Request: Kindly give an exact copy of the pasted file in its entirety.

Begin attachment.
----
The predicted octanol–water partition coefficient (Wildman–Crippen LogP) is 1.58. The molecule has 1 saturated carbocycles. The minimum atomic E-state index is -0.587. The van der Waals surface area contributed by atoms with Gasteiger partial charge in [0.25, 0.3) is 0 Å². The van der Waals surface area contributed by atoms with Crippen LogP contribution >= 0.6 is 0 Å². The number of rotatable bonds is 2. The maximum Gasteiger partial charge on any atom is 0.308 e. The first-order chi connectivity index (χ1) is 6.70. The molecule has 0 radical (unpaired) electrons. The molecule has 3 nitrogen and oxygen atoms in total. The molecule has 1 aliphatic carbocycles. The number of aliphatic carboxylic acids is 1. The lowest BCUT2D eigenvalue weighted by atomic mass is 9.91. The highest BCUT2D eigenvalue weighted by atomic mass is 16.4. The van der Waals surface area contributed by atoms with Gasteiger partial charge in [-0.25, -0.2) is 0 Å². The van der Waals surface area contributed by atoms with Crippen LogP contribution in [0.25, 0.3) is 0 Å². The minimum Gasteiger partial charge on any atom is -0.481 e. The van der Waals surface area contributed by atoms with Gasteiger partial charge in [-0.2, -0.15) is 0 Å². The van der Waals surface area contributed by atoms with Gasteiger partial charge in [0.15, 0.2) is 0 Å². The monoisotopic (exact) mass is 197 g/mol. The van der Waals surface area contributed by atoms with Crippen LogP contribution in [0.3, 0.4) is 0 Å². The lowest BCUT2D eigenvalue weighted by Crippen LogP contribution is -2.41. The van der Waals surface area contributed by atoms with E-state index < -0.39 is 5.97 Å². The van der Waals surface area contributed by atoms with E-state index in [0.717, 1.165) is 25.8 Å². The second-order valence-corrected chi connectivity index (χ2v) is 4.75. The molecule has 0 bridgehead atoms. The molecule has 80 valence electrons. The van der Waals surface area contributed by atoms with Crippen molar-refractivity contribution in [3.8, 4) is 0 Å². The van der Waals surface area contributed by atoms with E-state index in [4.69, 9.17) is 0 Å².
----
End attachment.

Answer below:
The predicted octanol–water partition coefficient (Wildman–Crippen LogP) is 1.58. The molecule has 1 saturated carbocycles. The minimum atomic E-state index is -0.587. The van der Waals surface area contributed by atoms with Gasteiger partial charge in [0.25, 0.3) is 0 Å². The van der Waals surface area contributed by atoms with Crippen LogP contribution >= 0.6 is 0 Å². The number of rotatable bonds is 2. The maximum Gasteiger partial charge on any atom is 0.308 e. The first-order chi connectivity index (χ1) is 6.70. The molecule has 0 radical (unpaired) electrons. The molecule has 3 nitrogen and oxygen atoms in total. The molecule has 1 aliphatic carbocycles. The number of aliphatic carboxylic acids is 1. The lowest BCUT2D eigenvalue weighted by atomic mass is 9.91. The highest BCUT2D eigenvalue weighted by atomic mass is 16.4. The van der Waals surface area contributed by atoms with Gasteiger partial charge in [-0.25, -0.2) is 0 Å². The van der Waals surface area contributed by atoms with Crippen LogP contribution in [0.25, 0.3) is 0 Å². The minimum Gasteiger partial charge on any atom is -0.481 e. The van der Waals surface area contributed by atoms with Gasteiger partial charge in [-0.2, -0.15) is 0 Å². The van der Waals surface area contributed by atoms with Gasteiger partial charge in [0.15, 0.2) is 0 Å². The monoisotopic (exact) mass is 197 g/mol. The van der Waals surface area contributed by atoms with Crippen LogP contribution in [0.3, 0.4) is 0 Å². The lowest BCUT2D eigenvalue weighted by Crippen LogP contribution is -2.41. The van der Waals surface area contributed by atoms with E-state index < -0.39 is 5.97 Å². The van der Waals surface area contributed by atoms with E-state index in [0.717, 1.165) is 25.8 Å². The second-order valence-corrected chi connectivity index (χ2v) is 4.75. The molecule has 0 bridgehead atoms. The molecule has 80 valence electrons. The van der Waals surface area contributed by atoms with Crippen molar-refractivity contribution in [3.8, 4) is 0 Å². The van der Waals surface area contributed by atoms with E-state index in [4.69, 9.17) is 0 Å².